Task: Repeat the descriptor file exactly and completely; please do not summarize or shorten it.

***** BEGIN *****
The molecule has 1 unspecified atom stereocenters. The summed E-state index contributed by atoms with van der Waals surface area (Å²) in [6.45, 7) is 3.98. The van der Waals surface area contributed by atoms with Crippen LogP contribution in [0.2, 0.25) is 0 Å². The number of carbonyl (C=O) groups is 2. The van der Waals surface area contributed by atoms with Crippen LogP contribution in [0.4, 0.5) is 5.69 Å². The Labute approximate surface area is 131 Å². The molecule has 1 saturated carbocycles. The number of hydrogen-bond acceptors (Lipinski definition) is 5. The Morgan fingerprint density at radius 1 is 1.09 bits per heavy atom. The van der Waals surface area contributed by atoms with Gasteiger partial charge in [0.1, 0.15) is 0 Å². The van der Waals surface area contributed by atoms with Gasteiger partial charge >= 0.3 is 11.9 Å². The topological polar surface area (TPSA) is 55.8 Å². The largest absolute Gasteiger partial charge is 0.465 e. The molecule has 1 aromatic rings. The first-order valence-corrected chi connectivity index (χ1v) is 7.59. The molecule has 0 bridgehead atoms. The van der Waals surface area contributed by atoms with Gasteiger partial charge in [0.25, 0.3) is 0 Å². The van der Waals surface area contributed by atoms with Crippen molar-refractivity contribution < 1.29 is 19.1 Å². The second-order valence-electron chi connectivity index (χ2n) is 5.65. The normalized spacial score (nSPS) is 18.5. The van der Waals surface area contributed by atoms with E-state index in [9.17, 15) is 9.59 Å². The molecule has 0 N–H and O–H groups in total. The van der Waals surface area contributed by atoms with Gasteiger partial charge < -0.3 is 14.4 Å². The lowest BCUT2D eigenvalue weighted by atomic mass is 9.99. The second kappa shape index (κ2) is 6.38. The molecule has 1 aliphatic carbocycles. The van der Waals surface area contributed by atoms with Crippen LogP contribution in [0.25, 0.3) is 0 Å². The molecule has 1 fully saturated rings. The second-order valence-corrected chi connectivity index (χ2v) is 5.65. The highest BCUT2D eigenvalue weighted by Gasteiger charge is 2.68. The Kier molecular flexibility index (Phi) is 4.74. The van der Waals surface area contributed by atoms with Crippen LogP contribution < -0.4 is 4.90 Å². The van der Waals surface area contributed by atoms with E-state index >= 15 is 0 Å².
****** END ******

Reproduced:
The molecule has 1 unspecified atom stereocenters. The summed E-state index contributed by atoms with van der Waals surface area (Å²) in [6.45, 7) is 3.98. The van der Waals surface area contributed by atoms with Crippen LogP contribution in [0.2, 0.25) is 0 Å². The number of carbonyl (C=O) groups is 2. The van der Waals surface area contributed by atoms with Crippen LogP contribution in [0.4, 0.5) is 5.69 Å². The Labute approximate surface area is 131 Å². The molecule has 1 saturated carbocycles. The number of hydrogen-bond acceptors (Lipinski definition) is 5. The Morgan fingerprint density at radius 1 is 1.09 bits per heavy atom. The van der Waals surface area contributed by atoms with Gasteiger partial charge in [0.1, 0.15) is 0 Å². The van der Waals surface area contributed by atoms with Gasteiger partial charge >= 0.3 is 11.9 Å². The topological polar surface area (TPSA) is 55.8 Å². The largest absolute Gasteiger partial charge is 0.465 e. The molecule has 1 aromatic rings. The first-order valence-corrected chi connectivity index (χ1v) is 7.59. The molecule has 0 bridgehead atoms. The van der Waals surface area contributed by atoms with Gasteiger partial charge in [0.25, 0.3) is 0 Å². The van der Waals surface area contributed by atoms with Crippen molar-refractivity contribution < 1.29 is 19.1 Å². The second-order valence-electron chi connectivity index (χ2n) is 5.65. The normalized spacial score (nSPS) is 18.5. The van der Waals surface area contributed by atoms with E-state index in [9.17, 15) is 9.59 Å². The molecule has 0 N–H and O–H groups in total. The van der Waals surface area contributed by atoms with Gasteiger partial charge < -0.3 is 14.4 Å². The lowest BCUT2D eigenvalue weighted by atomic mass is 9.99. The second kappa shape index (κ2) is 6.38. The molecule has 1 aliphatic carbocycles. The van der Waals surface area contributed by atoms with Crippen LogP contribution in [0.25, 0.3) is 0 Å². The molecule has 1 fully saturated rings. The second-order valence-corrected chi connectivity index (χ2v) is 5.65. The highest BCUT2D eigenvalue weighted by Gasteiger charge is 2.68. The Kier molecular flexibility index (Phi) is 4.74. The van der Waals surface area contributed by atoms with Crippen LogP contribution < -0.4 is 4.90 Å². The van der Waals surface area contributed by atoms with E-state index >= 15 is 0 Å².